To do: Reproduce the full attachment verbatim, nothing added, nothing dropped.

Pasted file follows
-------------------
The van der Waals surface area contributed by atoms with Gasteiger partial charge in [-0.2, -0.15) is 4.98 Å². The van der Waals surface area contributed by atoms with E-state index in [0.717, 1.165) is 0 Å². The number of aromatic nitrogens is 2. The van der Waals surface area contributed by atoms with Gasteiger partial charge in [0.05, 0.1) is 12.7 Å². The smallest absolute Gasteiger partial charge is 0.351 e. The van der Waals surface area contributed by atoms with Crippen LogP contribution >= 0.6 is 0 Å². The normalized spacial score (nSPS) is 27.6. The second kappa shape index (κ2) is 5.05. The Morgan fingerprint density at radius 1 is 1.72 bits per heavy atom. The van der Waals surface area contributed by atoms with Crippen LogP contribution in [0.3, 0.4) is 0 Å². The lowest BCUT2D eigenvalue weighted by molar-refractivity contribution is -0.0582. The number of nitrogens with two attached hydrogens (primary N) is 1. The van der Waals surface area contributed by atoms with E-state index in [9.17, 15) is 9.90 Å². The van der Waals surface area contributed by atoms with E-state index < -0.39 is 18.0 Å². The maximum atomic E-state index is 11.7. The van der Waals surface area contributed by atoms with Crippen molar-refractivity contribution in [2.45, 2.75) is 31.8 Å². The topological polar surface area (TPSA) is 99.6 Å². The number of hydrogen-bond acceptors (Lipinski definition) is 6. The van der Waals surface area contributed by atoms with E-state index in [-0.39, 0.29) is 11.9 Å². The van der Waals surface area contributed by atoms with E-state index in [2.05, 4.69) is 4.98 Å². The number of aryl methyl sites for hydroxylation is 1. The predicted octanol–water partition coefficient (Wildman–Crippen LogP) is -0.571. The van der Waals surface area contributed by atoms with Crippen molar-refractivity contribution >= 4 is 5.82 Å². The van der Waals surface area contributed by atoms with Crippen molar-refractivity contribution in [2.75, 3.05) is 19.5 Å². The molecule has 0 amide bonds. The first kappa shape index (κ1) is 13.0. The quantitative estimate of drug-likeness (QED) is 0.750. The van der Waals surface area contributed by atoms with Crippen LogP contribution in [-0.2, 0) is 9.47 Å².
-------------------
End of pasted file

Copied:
The van der Waals surface area contributed by atoms with Gasteiger partial charge in [-0.2, -0.15) is 4.98 Å². The van der Waals surface area contributed by atoms with E-state index in [0.717, 1.165) is 0 Å². The number of aromatic nitrogens is 2. The van der Waals surface area contributed by atoms with Gasteiger partial charge in [0.05, 0.1) is 12.7 Å². The smallest absolute Gasteiger partial charge is 0.351 e. The van der Waals surface area contributed by atoms with Crippen LogP contribution >= 0.6 is 0 Å². The normalized spacial score (nSPS) is 27.6. The second kappa shape index (κ2) is 5.05. The Morgan fingerprint density at radius 1 is 1.72 bits per heavy atom. The van der Waals surface area contributed by atoms with Crippen LogP contribution in [0.3, 0.4) is 0 Å². The lowest BCUT2D eigenvalue weighted by molar-refractivity contribution is -0.0582. The number of nitrogens with two attached hydrogens (primary N) is 1. The van der Waals surface area contributed by atoms with E-state index in [9.17, 15) is 9.90 Å². The van der Waals surface area contributed by atoms with E-state index < -0.39 is 18.0 Å². The maximum atomic E-state index is 11.7. The van der Waals surface area contributed by atoms with Crippen molar-refractivity contribution in [2.45, 2.75) is 31.8 Å². The topological polar surface area (TPSA) is 99.6 Å². The number of hydrogen-bond acceptors (Lipinski definition) is 6. The van der Waals surface area contributed by atoms with E-state index in [-0.39, 0.29) is 11.9 Å². The van der Waals surface area contributed by atoms with E-state index in [2.05, 4.69) is 4.98 Å². The number of aryl methyl sites for hydroxylation is 1. The predicted octanol–water partition coefficient (Wildman–Crippen LogP) is -0.571. The van der Waals surface area contributed by atoms with Crippen molar-refractivity contribution >= 4 is 5.82 Å². The van der Waals surface area contributed by atoms with Crippen molar-refractivity contribution in [2.75, 3.05) is 19.5 Å². The molecule has 0 amide bonds. The first kappa shape index (κ1) is 13.0. The quantitative estimate of drug-likeness (QED) is 0.750. The van der Waals surface area contributed by atoms with Crippen LogP contribution in [-0.2, 0) is 9.47 Å².